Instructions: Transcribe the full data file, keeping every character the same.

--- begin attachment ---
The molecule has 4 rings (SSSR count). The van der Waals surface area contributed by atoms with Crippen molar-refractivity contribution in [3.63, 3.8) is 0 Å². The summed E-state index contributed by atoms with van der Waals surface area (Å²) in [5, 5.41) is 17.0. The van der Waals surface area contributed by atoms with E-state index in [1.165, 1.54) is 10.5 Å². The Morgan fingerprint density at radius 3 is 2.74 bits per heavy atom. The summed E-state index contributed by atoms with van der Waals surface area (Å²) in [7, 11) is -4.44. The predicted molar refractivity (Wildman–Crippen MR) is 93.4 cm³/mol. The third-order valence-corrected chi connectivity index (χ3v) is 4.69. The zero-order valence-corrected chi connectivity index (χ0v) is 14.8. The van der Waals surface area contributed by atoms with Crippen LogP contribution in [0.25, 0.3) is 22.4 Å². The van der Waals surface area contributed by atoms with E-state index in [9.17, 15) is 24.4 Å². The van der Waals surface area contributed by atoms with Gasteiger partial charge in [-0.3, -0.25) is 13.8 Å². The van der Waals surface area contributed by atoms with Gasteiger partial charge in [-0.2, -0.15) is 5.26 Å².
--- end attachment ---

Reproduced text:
The molecule has 4 rings (SSSR count). The van der Waals surface area contributed by atoms with Crippen molar-refractivity contribution in [3.63, 3.8) is 0 Å². The summed E-state index contributed by atoms with van der Waals surface area (Å²) in [5, 5.41) is 17.0. The van der Waals surface area contributed by atoms with E-state index in [1.165, 1.54) is 10.5 Å². The Morgan fingerprint density at radius 3 is 2.74 bits per heavy atom. The summed E-state index contributed by atoms with van der Waals surface area (Å²) in [7, 11) is -4.44. The predicted molar refractivity (Wildman–Crippen MR) is 93.4 cm³/mol. The third-order valence-corrected chi connectivity index (χ3v) is 4.69. The zero-order valence-corrected chi connectivity index (χ0v) is 14.8. The van der Waals surface area contributed by atoms with Crippen LogP contribution in [0.25, 0.3) is 22.4 Å². The van der Waals surface area contributed by atoms with E-state index in [9.17, 15) is 24.4 Å². The van der Waals surface area contributed by atoms with Gasteiger partial charge in [-0.3, -0.25) is 13.8 Å². The van der Waals surface area contributed by atoms with Gasteiger partial charge in [-0.2, -0.15) is 5.26 Å².